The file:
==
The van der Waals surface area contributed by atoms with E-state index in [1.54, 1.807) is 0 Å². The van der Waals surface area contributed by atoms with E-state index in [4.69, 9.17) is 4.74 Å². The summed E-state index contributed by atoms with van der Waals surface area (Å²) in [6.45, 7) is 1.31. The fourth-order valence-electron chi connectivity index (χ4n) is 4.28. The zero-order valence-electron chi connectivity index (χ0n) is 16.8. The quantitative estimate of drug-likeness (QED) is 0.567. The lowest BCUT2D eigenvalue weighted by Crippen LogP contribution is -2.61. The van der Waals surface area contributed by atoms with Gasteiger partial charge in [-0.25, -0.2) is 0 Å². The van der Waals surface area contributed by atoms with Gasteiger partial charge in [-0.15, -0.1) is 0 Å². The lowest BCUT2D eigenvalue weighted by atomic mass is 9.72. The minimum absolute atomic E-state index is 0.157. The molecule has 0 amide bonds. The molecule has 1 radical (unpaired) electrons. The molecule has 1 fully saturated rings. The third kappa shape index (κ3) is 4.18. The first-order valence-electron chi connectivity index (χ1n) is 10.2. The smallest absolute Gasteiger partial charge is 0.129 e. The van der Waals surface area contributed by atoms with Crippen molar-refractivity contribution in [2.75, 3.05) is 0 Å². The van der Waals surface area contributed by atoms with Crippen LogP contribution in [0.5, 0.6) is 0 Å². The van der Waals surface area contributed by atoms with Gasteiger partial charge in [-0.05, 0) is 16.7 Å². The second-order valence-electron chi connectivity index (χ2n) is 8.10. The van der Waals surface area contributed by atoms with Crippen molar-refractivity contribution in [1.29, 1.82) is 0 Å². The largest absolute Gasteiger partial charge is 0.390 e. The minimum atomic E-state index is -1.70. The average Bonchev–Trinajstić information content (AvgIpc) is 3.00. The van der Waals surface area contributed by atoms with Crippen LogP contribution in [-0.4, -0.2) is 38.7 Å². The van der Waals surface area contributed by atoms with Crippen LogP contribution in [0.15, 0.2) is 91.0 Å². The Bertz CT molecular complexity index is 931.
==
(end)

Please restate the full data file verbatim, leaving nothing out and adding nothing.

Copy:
The van der Waals surface area contributed by atoms with E-state index in [1.54, 1.807) is 0 Å². The van der Waals surface area contributed by atoms with E-state index in [4.69, 9.17) is 4.74 Å². The summed E-state index contributed by atoms with van der Waals surface area (Å²) in [6.45, 7) is 1.31. The fourth-order valence-electron chi connectivity index (χ4n) is 4.28. The zero-order valence-electron chi connectivity index (χ0n) is 16.8. The quantitative estimate of drug-likeness (QED) is 0.567. The lowest BCUT2D eigenvalue weighted by Crippen LogP contribution is -2.61. The van der Waals surface area contributed by atoms with Gasteiger partial charge in [-0.25, -0.2) is 0 Å². The van der Waals surface area contributed by atoms with Gasteiger partial charge in [-0.15, -0.1) is 0 Å². The lowest BCUT2D eigenvalue weighted by atomic mass is 9.72. The minimum absolute atomic E-state index is 0.157. The molecule has 0 amide bonds. The molecule has 1 radical (unpaired) electrons. The molecule has 1 fully saturated rings. The third kappa shape index (κ3) is 4.18. The first-order valence-electron chi connectivity index (χ1n) is 10.2. The smallest absolute Gasteiger partial charge is 0.129 e. The van der Waals surface area contributed by atoms with Crippen molar-refractivity contribution in [2.75, 3.05) is 0 Å². The van der Waals surface area contributed by atoms with Crippen LogP contribution in [0.5, 0.6) is 0 Å². The van der Waals surface area contributed by atoms with Gasteiger partial charge in [-0.05, 0) is 16.7 Å². The second-order valence-electron chi connectivity index (χ2n) is 8.10. The van der Waals surface area contributed by atoms with Crippen molar-refractivity contribution in [1.29, 1.82) is 0 Å². The largest absolute Gasteiger partial charge is 0.390 e. The minimum atomic E-state index is -1.70. The average Bonchev–Trinajstić information content (AvgIpc) is 3.00. The van der Waals surface area contributed by atoms with Crippen LogP contribution in [-0.4, -0.2) is 38.7 Å². The van der Waals surface area contributed by atoms with Crippen LogP contribution in [0.15, 0.2) is 91.0 Å². The Bertz CT molecular complexity index is 931.